The Time Change: How Does it Affect Our Health?

The time change can increase the risk of heart attacks, mental illness, and accidents. We show you how else it can affect your health, as well as how to counteract it.
The Time Change: How Does it Affect Our Health?

Written by Daniela Andarcia

Last update: 06 July, 2021

In many countries, our clocks either go back or forward to allow for the transition to and from daylight saving time (DST). The truth is that about a quarter of the world’s population is affected twice a year by this time change.

Advancing an hour in spring as we enter summer, means we lose an hour’s sleep, and alters our work and rest times. According to a study published in PLOS Computational Biology, it’s possible for the body’s biological clock to change as well. Discover other ways in which the time change can affect your health.

How does the time change affect health?

The time change can be conflicting.
The time change can affect both physical and mental health.

As we have seen, advancing one hour to daylight saving time during the spring means we lose an hour’s sleep. Although many think that it doesn’t seem like much, it can actually affect health in several ways.

According to a survey by The American Academy of Sleep Medicine, more than half of Americans tend to feel tired after the onset of daylight saving time. Let’s look at other effects of the time change:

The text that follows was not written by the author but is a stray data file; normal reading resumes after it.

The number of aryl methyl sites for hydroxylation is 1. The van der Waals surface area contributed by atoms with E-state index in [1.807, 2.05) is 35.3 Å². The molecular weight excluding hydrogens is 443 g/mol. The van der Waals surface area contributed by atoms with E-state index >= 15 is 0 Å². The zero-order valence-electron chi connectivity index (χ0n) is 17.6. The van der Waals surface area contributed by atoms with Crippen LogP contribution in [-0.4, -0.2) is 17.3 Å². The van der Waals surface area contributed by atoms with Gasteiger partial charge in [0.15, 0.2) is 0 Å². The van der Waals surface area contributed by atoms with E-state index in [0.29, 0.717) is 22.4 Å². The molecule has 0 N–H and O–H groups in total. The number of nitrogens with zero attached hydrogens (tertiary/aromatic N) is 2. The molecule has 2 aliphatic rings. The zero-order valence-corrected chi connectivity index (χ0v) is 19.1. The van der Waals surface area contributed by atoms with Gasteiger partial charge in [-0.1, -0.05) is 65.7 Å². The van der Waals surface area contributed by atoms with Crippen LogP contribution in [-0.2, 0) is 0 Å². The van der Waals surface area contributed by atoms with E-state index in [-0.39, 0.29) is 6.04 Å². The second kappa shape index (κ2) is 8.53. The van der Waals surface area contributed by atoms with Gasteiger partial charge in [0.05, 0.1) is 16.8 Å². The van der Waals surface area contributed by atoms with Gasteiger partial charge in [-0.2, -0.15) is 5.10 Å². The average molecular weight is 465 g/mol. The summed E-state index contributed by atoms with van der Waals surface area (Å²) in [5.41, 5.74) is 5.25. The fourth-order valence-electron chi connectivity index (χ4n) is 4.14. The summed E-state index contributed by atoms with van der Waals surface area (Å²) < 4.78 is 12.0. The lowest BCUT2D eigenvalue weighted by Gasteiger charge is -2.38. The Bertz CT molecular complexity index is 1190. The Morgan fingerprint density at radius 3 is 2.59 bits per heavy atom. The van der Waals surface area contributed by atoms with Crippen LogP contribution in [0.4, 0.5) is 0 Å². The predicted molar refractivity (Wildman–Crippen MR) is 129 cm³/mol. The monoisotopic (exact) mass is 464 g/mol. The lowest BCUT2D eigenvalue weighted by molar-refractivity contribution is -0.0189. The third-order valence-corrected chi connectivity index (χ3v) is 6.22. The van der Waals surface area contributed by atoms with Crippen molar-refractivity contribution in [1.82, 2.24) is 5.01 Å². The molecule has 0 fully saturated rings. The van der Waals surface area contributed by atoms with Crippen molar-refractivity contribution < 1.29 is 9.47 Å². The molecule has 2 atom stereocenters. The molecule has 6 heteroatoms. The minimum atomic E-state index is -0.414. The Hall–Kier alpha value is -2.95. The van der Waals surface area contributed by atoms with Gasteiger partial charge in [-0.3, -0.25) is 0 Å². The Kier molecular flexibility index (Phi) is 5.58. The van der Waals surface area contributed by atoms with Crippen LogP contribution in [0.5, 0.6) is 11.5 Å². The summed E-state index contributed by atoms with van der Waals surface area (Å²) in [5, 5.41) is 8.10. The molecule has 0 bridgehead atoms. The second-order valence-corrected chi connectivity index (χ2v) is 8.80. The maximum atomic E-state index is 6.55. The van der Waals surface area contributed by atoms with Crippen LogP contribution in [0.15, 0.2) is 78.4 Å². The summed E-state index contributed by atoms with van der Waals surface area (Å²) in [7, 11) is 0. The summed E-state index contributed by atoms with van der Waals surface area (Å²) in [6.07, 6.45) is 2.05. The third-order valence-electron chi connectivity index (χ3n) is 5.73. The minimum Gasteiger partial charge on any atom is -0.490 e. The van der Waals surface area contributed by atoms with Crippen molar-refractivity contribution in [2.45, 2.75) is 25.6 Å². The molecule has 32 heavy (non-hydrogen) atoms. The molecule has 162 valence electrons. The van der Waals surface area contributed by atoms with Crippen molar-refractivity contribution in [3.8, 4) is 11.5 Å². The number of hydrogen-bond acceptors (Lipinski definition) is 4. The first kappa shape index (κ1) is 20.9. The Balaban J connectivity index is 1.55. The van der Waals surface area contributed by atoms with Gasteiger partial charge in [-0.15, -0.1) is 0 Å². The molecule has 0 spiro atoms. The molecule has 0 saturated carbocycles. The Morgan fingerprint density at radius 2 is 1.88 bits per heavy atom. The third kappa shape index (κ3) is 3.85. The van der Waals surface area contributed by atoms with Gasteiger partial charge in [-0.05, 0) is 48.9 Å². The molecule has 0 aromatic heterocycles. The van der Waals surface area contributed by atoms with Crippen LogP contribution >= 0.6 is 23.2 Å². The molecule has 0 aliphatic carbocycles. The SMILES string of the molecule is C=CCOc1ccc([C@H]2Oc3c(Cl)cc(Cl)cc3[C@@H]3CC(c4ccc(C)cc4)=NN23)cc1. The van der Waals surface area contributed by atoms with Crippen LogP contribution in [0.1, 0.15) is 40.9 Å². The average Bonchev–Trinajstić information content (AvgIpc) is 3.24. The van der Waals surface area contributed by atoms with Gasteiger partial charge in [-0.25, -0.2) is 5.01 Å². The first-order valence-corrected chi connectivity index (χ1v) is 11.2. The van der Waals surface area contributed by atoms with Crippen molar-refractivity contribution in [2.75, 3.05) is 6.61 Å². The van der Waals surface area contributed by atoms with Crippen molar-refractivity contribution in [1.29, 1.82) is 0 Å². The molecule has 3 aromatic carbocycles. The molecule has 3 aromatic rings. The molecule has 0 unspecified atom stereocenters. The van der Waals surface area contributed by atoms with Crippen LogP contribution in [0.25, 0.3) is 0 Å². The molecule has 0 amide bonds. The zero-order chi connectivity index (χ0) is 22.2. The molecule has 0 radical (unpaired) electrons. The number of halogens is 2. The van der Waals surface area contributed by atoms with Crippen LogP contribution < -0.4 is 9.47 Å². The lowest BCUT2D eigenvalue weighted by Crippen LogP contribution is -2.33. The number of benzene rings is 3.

1. It increases the risk of having a heart attack

According to a study published in the medical journal Open Heart, daylight saving time increased the risk of having a heart attack by 24 percent the next working day.

In addition, the same study found that when the time returns to normal and people have one more hour of sleep, the risk of experiencing a heart attack decreased by 21 percent on the Tuesday following the time change.

Research presented at the 2016 American Academy of Neurology conference found that time changes during DST increase the likelihood of having an ischemic stroke or stroke.

2. It can trigger mental illness

Experts believe that missing an hour of daylight during the afternoon due to daylight saving time can lead to mental illnesses such as depression, seasonal affective disorder (SAD), and even bipolar disorder.

Research published in Epidemiology showed that cases of depression increased by 11% after the time change, gradually dissipating, but lasting up to 10 weeks.

Similarly, a study published in Sleep and Biological Rhythms proved that there was an increase in male suicide rates in the days following the change of daylight saving time in the spring and fall.

3. It can affect mood

Just as the time change and lack of sleep can be responsible for mental disorders such as depression, they also have negative effects on mood, increasing anxiety, irritability and mental exhaustion.

Also, if you have teenagers at home, summer time can affect them even more, as they require more sleep.

4. It increases the probability of having an accident

Losing an hour of sleep not only alters your mood, it can also affect your cognitive performance by becoming confused and slowing you down, making you more prone to accidents.

A 2001 study that looked at 21 years of data on fatal car accidents found a small but noticeable increase in car crash deaths on the Monday after the start of daylight saving time in the spring.

The result was 83.5 deaths compared to 78.2 deaths on average on Mondays.